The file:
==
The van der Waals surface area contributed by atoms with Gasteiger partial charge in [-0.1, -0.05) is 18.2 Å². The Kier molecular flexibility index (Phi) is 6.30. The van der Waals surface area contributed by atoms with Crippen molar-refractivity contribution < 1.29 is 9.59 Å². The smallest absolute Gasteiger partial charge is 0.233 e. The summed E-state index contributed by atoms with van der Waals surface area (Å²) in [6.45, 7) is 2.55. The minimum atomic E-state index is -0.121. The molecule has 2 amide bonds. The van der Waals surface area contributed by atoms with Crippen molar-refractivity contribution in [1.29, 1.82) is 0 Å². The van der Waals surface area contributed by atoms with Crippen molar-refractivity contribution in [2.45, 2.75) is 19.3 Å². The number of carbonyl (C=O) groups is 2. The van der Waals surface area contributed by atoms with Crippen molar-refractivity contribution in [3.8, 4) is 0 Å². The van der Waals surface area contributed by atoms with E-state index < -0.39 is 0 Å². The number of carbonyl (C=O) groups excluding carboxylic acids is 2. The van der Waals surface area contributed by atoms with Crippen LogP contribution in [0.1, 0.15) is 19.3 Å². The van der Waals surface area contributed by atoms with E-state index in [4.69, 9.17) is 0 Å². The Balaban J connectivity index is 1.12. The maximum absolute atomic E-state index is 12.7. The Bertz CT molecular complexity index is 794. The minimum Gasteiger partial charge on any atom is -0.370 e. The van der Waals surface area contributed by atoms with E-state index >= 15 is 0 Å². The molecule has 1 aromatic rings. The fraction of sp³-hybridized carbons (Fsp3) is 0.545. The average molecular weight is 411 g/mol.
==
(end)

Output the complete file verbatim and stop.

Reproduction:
The van der Waals surface area contributed by atoms with Gasteiger partial charge in [-0.1, -0.05) is 18.2 Å². The Kier molecular flexibility index (Phi) is 6.30. The van der Waals surface area contributed by atoms with Crippen molar-refractivity contribution < 1.29 is 9.59 Å². The smallest absolute Gasteiger partial charge is 0.233 e. The summed E-state index contributed by atoms with van der Waals surface area (Å²) in [6.45, 7) is 2.55. The minimum atomic E-state index is -0.121. The molecule has 2 amide bonds. The van der Waals surface area contributed by atoms with Crippen molar-refractivity contribution in [1.29, 1.82) is 0 Å². The van der Waals surface area contributed by atoms with Crippen molar-refractivity contribution in [2.45, 2.75) is 19.3 Å². The number of carbonyl (C=O) groups is 2. The van der Waals surface area contributed by atoms with Crippen molar-refractivity contribution in [3.8, 4) is 0 Å². The van der Waals surface area contributed by atoms with E-state index < -0.39 is 0 Å². The number of carbonyl (C=O) groups excluding carboxylic acids is 2. The van der Waals surface area contributed by atoms with Crippen LogP contribution in [0.1, 0.15) is 19.3 Å². The van der Waals surface area contributed by atoms with E-state index in [4.69, 9.17) is 0 Å². The Balaban J connectivity index is 1.12. The maximum absolute atomic E-state index is 12.7. The Bertz CT molecular complexity index is 794. The minimum Gasteiger partial charge on any atom is -0.370 e. The van der Waals surface area contributed by atoms with E-state index >= 15 is 0 Å². The molecule has 1 aromatic rings. The fraction of sp³-hybridized carbons (Fsp3) is 0.545. The average molecular weight is 411 g/mol.